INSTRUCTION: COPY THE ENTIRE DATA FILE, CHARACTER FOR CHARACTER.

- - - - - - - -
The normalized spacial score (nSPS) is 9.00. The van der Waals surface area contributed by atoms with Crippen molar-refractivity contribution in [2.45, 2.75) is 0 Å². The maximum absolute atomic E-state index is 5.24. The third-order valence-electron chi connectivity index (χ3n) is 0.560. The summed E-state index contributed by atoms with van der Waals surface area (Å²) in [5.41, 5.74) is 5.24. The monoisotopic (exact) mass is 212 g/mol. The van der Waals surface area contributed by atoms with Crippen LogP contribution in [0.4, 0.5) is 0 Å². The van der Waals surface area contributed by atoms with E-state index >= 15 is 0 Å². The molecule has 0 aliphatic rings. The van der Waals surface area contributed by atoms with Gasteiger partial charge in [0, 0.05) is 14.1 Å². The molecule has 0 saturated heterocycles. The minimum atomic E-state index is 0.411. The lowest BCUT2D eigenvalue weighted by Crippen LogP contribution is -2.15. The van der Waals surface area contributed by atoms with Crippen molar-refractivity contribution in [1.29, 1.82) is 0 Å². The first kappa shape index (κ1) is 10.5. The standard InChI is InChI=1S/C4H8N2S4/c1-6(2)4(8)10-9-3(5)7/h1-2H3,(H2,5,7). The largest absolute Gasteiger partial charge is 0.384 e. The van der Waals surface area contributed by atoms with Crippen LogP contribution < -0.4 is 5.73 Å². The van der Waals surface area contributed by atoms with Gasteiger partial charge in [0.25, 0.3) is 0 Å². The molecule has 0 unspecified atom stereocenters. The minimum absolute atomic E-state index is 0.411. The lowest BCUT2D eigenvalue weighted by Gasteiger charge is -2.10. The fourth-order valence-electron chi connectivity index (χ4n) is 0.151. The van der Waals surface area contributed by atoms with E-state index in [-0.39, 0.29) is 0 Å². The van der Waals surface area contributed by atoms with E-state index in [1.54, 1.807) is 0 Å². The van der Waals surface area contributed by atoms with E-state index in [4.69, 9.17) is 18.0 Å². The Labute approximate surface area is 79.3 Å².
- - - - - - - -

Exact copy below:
The normalized spacial score (nSPS) is 9.00. The van der Waals surface area contributed by atoms with Crippen molar-refractivity contribution in [2.45, 2.75) is 0 Å². The maximum absolute atomic E-state index is 5.24. The third-order valence-electron chi connectivity index (χ3n) is 0.560. The summed E-state index contributed by atoms with van der Waals surface area (Å²) in [5.41, 5.74) is 5.24. The monoisotopic (exact) mass is 212 g/mol. The van der Waals surface area contributed by atoms with Crippen LogP contribution in [0.4, 0.5) is 0 Å². The van der Waals surface area contributed by atoms with E-state index >= 15 is 0 Å². The molecule has 0 aliphatic rings. The van der Waals surface area contributed by atoms with Gasteiger partial charge in [0, 0.05) is 14.1 Å². The molecule has 0 saturated heterocycles. The minimum atomic E-state index is 0.411. The lowest BCUT2D eigenvalue weighted by Crippen LogP contribution is -2.15. The van der Waals surface area contributed by atoms with Crippen molar-refractivity contribution in [1.29, 1.82) is 0 Å². The first kappa shape index (κ1) is 10.5. The standard InChI is InChI=1S/C4H8N2S4/c1-6(2)4(8)10-9-3(5)7/h1-2H3,(H2,5,7). The largest absolute Gasteiger partial charge is 0.384 e. The van der Waals surface area contributed by atoms with Crippen LogP contribution < -0.4 is 5.73 Å². The van der Waals surface area contributed by atoms with Gasteiger partial charge in [0.25, 0.3) is 0 Å². The molecule has 0 unspecified atom stereocenters. The minimum absolute atomic E-state index is 0.411. The lowest BCUT2D eigenvalue weighted by Gasteiger charge is -2.10. The fourth-order valence-electron chi connectivity index (χ4n) is 0.151. The van der Waals surface area contributed by atoms with E-state index in [-0.39, 0.29) is 0 Å². The van der Waals surface area contributed by atoms with E-state index in [1.54, 1.807) is 0 Å². The van der Waals surface area contributed by atoms with E-state index in [4.69, 9.17) is 18.0 Å². The Labute approximate surface area is 79.3 Å².